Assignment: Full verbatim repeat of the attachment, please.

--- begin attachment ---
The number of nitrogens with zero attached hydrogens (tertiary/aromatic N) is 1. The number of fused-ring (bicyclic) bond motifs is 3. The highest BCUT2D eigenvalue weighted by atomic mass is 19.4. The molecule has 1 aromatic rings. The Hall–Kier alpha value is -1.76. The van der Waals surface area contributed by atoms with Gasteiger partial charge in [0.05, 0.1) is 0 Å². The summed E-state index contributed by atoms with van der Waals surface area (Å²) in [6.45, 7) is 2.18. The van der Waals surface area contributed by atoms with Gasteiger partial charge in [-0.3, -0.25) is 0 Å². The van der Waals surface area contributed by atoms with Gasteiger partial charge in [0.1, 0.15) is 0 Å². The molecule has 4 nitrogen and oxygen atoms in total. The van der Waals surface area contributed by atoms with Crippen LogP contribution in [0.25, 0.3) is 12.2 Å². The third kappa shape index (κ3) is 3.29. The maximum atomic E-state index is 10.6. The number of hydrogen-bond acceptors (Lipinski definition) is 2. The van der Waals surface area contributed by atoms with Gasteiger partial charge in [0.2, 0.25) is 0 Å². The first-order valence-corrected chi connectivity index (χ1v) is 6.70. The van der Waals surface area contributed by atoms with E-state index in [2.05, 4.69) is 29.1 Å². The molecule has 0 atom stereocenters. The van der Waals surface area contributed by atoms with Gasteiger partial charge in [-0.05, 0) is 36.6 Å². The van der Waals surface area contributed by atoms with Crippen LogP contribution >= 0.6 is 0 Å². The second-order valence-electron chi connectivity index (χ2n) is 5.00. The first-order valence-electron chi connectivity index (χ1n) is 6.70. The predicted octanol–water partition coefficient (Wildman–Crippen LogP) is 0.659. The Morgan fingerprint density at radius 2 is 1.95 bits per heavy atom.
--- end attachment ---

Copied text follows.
The number of nitrogens with zero attached hydrogens (tertiary/aromatic N) is 1. The number of fused-ring (bicyclic) bond motifs is 3. The highest BCUT2D eigenvalue weighted by atomic mass is 19.4. The molecule has 1 aromatic rings. The Hall–Kier alpha value is -1.76. The van der Waals surface area contributed by atoms with Gasteiger partial charge in [0.05, 0.1) is 0 Å². The summed E-state index contributed by atoms with van der Waals surface area (Å²) in [6.45, 7) is 2.18. The van der Waals surface area contributed by atoms with Gasteiger partial charge in [-0.3, -0.25) is 0 Å². The van der Waals surface area contributed by atoms with Gasteiger partial charge in [0.1, 0.15) is 0 Å². The molecule has 4 nitrogen and oxygen atoms in total. The van der Waals surface area contributed by atoms with Crippen LogP contribution in [0.25, 0.3) is 12.2 Å². The third kappa shape index (κ3) is 3.29. The maximum atomic E-state index is 10.6. The number of hydrogen-bond acceptors (Lipinski definition) is 2. The van der Waals surface area contributed by atoms with Gasteiger partial charge in [0.2, 0.25) is 0 Å². The first-order valence-corrected chi connectivity index (χ1v) is 6.70. The van der Waals surface area contributed by atoms with E-state index in [2.05, 4.69) is 29.1 Å². The molecule has 0 atom stereocenters. The van der Waals surface area contributed by atoms with Gasteiger partial charge in [-0.05, 0) is 36.6 Å². The van der Waals surface area contributed by atoms with Crippen LogP contribution >= 0.6 is 0 Å². The second-order valence-electron chi connectivity index (χ2n) is 5.00. The first-order valence-electron chi connectivity index (χ1n) is 6.70. The predicted octanol–water partition coefficient (Wildman–Crippen LogP) is 0.659. The Morgan fingerprint density at radius 2 is 1.95 bits per heavy atom.